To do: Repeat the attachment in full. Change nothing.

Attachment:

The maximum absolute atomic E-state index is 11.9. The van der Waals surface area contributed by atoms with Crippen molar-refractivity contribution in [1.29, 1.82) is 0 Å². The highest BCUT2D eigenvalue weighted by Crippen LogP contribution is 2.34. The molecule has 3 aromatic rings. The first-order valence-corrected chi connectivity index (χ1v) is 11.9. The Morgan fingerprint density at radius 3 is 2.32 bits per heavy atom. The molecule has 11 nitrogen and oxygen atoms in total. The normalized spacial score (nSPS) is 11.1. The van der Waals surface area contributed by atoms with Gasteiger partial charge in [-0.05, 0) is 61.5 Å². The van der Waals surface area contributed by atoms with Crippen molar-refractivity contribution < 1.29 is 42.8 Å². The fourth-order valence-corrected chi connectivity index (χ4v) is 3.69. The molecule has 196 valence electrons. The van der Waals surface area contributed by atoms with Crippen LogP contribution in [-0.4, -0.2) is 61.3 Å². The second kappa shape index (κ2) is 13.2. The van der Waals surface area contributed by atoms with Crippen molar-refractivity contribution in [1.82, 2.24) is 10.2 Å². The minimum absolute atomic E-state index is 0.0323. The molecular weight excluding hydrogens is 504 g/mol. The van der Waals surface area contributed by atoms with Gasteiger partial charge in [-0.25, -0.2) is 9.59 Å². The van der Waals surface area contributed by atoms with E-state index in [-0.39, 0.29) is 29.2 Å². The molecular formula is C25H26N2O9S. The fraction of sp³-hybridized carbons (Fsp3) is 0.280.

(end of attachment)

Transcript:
The maximum absolute atomic E-state index is 11.9. The van der Waals surface area contributed by atoms with Crippen molar-refractivity contribution in [1.29, 1.82) is 0 Å². The highest BCUT2D eigenvalue weighted by Crippen LogP contribution is 2.34. The molecule has 3 aromatic rings. The first-order valence-corrected chi connectivity index (χ1v) is 11.9. The Morgan fingerprint density at radius 3 is 2.32 bits per heavy atom. The molecule has 11 nitrogen and oxygen atoms in total. The normalized spacial score (nSPS) is 11.1. The van der Waals surface area contributed by atoms with Gasteiger partial charge in [-0.05, 0) is 61.5 Å². The van der Waals surface area contributed by atoms with Crippen molar-refractivity contribution < 1.29 is 42.8 Å². The fourth-order valence-corrected chi connectivity index (χ4v) is 3.69. The molecule has 196 valence electrons. The van der Waals surface area contributed by atoms with Crippen LogP contribution in [-0.4, -0.2) is 61.3 Å². The second kappa shape index (κ2) is 13.2. The van der Waals surface area contributed by atoms with Crippen molar-refractivity contribution in [1.82, 2.24) is 10.2 Å². The minimum absolute atomic E-state index is 0.0323. The molecular weight excluding hydrogens is 504 g/mol. The van der Waals surface area contributed by atoms with Gasteiger partial charge in [-0.25, -0.2) is 9.59 Å². The van der Waals surface area contributed by atoms with E-state index in [-0.39, 0.29) is 29.2 Å². The molecular formula is C25H26N2O9S. The fraction of sp³-hybridized carbons (Fsp3) is 0.280.